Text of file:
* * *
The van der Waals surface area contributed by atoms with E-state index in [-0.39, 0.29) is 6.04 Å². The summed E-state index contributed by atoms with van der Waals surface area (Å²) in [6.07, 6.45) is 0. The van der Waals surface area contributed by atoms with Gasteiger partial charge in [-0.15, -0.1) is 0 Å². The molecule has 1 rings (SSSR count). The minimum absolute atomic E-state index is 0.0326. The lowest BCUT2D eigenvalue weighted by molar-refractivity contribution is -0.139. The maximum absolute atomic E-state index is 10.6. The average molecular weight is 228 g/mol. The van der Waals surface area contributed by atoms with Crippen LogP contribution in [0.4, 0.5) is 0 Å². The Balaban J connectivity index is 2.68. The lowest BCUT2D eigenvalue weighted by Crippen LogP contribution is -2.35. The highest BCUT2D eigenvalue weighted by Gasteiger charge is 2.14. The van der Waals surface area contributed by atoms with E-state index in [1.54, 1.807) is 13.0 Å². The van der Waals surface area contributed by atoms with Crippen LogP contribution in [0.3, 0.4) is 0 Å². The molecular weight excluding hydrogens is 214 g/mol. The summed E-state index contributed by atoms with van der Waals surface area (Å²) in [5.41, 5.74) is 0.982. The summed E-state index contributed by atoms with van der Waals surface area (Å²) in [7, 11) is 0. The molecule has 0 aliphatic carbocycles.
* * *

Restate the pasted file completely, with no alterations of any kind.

The van der Waals surface area contributed by atoms with E-state index in [-0.39, 0.29) is 6.04 Å². The summed E-state index contributed by atoms with van der Waals surface area (Å²) in [6.07, 6.45) is 0. The van der Waals surface area contributed by atoms with Gasteiger partial charge in [-0.15, -0.1) is 0 Å². The molecule has 1 rings (SSSR count). The minimum absolute atomic E-state index is 0.0326. The lowest BCUT2D eigenvalue weighted by molar-refractivity contribution is -0.139. The maximum absolute atomic E-state index is 10.6. The average molecular weight is 228 g/mol. The van der Waals surface area contributed by atoms with Crippen LogP contribution in [0.4, 0.5) is 0 Å². The Balaban J connectivity index is 2.68. The lowest BCUT2D eigenvalue weighted by Crippen LogP contribution is -2.35. The highest BCUT2D eigenvalue weighted by Gasteiger charge is 2.14. The van der Waals surface area contributed by atoms with E-state index in [1.54, 1.807) is 13.0 Å². The van der Waals surface area contributed by atoms with Crippen LogP contribution in [0.3, 0.4) is 0 Å². The molecular weight excluding hydrogens is 214 g/mol. The summed E-state index contributed by atoms with van der Waals surface area (Å²) in [5.41, 5.74) is 0.982. The summed E-state index contributed by atoms with van der Waals surface area (Å²) in [7, 11) is 0. The molecule has 0 aliphatic carbocycles.